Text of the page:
Healthy Salt For Better Blood Pressure

I think it's high time I spoke about salt again.

I had a client the other day whose husband has blood pressure concerns and so she was looking to lower the amount of sodium in his diet. I mentioned the benefits of changing to an unrefined salt for the sake of blood pressure. A little skeptical, she asked if there were any studies that showed the benefits. I wasn't sure, so I told her I'd look into it.

Low and behold, Dr. Robert J. Rowen's newsletter comes to my inbox this morning talking about "The China Salt Substitute Study". A Chinese study was published in the journal Hypertension Research which looked into the effects of pure salt (100% sodium chloride) versus a "salt substitute" (65% sodium chloride, 25% potassium chloride, 10% magnesium sulfate) on 600 high-risk hypertensive (high blood pressure) subjects over the course of one year. It's a good study too -- both randomized and controlled.

What did they find? Over the course of 12 months, the "salt substitute" significantly reduced peripheral and central systolic blood pressure (7.4 mm HG and 6.9 mm HG respectively) and also reduced arterial stiffness. Again, the subjects were still taking in sodium chloride, the only difference was that it was buffered by other minerals. So much for the theory that salt raises blood pressure.

While health "experts" are recommending significant reduction in salt consumption, clearly the real issue is balance of minerals. Straight sodium chloride has the effect of raising blood pressure, while sodium chloride with other minerals has no such effect. Dr. Rowen even suggests it may be a deficiency in potassium and magnesium that is really behind hypertension and not the sodium chloride itself. Now that sounds like something worth studying.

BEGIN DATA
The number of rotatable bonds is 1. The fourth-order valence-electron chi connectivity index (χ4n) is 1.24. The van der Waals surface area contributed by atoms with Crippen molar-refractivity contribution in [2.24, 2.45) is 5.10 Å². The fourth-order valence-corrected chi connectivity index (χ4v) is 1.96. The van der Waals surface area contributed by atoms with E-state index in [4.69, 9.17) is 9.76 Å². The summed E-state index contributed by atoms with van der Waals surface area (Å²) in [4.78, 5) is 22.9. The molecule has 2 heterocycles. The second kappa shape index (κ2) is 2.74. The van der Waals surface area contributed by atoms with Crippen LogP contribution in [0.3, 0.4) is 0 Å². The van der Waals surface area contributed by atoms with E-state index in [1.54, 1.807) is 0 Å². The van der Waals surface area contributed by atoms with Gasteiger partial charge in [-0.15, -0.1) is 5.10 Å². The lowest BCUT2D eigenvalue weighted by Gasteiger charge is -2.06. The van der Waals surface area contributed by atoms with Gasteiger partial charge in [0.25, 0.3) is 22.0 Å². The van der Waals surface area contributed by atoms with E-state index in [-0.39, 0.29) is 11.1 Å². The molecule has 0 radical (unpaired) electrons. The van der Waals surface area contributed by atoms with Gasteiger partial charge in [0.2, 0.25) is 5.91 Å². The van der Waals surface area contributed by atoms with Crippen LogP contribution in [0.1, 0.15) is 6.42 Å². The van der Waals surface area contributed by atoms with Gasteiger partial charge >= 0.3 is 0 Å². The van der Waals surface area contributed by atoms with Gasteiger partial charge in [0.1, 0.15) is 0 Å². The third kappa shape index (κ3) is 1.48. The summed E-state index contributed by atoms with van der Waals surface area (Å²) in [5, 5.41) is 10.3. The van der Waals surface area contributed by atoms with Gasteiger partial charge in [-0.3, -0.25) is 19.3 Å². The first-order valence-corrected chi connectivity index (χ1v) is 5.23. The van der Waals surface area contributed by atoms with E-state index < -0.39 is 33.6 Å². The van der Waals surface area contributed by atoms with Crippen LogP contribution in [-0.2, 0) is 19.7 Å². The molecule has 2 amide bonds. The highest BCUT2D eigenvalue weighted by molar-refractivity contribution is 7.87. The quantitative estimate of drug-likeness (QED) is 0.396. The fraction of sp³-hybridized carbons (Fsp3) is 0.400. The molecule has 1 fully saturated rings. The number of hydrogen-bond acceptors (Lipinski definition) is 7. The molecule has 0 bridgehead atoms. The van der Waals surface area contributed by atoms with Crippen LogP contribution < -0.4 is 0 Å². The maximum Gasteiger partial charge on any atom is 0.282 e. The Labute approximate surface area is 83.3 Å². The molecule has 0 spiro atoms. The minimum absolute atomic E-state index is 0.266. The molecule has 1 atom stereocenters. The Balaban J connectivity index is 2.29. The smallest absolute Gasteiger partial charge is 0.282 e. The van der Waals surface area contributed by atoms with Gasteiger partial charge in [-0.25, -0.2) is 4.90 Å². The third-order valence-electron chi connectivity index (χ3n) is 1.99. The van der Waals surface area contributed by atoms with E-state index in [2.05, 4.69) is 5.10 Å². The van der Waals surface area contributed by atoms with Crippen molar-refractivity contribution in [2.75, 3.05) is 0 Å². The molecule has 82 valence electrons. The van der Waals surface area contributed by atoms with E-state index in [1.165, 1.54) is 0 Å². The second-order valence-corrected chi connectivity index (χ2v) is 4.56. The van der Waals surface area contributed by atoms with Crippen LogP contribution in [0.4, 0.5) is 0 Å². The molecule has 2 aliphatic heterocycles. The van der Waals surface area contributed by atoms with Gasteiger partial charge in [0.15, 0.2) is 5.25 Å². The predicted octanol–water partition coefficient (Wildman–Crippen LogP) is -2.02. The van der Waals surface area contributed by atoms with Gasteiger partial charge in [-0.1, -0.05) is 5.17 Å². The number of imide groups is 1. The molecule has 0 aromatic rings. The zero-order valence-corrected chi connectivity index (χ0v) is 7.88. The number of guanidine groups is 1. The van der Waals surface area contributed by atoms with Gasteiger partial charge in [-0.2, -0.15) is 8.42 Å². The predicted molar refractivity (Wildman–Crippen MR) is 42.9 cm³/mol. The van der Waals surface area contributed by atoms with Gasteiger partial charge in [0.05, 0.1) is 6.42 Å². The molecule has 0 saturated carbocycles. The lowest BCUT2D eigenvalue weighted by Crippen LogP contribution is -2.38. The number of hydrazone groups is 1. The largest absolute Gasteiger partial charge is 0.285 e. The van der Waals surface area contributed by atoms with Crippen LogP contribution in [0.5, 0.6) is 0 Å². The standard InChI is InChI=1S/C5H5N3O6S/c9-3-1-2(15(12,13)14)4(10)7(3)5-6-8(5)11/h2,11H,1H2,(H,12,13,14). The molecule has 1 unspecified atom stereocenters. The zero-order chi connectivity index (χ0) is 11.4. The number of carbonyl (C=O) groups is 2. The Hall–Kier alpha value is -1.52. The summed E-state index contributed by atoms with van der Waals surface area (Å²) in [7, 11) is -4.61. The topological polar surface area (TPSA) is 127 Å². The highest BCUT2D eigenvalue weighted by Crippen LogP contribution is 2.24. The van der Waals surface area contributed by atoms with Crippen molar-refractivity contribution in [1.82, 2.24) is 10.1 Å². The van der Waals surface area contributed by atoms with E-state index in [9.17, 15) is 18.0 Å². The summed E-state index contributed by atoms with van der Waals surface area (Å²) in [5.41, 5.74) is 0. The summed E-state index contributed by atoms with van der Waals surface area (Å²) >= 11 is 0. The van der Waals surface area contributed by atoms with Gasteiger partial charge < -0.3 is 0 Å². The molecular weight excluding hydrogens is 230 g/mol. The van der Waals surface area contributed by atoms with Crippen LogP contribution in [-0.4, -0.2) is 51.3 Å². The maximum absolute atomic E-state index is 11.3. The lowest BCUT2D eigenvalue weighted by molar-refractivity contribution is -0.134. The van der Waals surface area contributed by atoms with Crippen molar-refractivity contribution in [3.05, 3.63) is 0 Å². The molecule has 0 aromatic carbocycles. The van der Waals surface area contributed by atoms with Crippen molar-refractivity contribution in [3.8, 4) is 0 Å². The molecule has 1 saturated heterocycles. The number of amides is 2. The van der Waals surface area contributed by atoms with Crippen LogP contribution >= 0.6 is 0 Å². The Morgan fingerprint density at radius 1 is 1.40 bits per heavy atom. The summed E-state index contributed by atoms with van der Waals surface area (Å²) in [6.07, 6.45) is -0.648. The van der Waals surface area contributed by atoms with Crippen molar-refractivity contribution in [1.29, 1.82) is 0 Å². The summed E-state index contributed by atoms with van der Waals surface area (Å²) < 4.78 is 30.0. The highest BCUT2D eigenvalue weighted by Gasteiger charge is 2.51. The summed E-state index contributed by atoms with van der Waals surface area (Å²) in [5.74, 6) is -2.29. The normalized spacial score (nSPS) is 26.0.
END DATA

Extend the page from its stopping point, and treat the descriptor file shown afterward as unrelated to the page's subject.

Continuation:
Some of you out there who are skeptical and know how to look up the mineral composition of unrefined sea salt may have already figured out that the mineral levels of natural salt does not resemble the "salt substitute" the subjects were using in the study. Very true. While the "salt substitute" was composed of 25% potassium chloride and 10% magnesium sulfate on top of sodium chloride, sea salt is only 3.68% magnesium and 1.11% potassium, along with a whole lot of other minerals, including the all-important trace minerals.

But before you call foul on my constant recommendations for unrefined sea salt, let me just add one more piece to the puzzle. The mineral ratio in unrefined salt very closely resembles the natural mineral balance of the human body. In other words, you'll be taking in minerals in a ratio very close to what you've already got in you.

Table salt (pure sodium chloride except for the chemical additives so it won't clump in your salt shaker) can cause an imbalance by pumping up levels of sodium in the body without a balance of other needed minerals. Conversely, unrefined salt -- like Celtic Sea Salt or Himilayan salt -- has a full compliment of minerals which provides a balance. Studies using actual unrefined salt rather than a proprietary mixture would be nice, but I know what's staying in my shaker.

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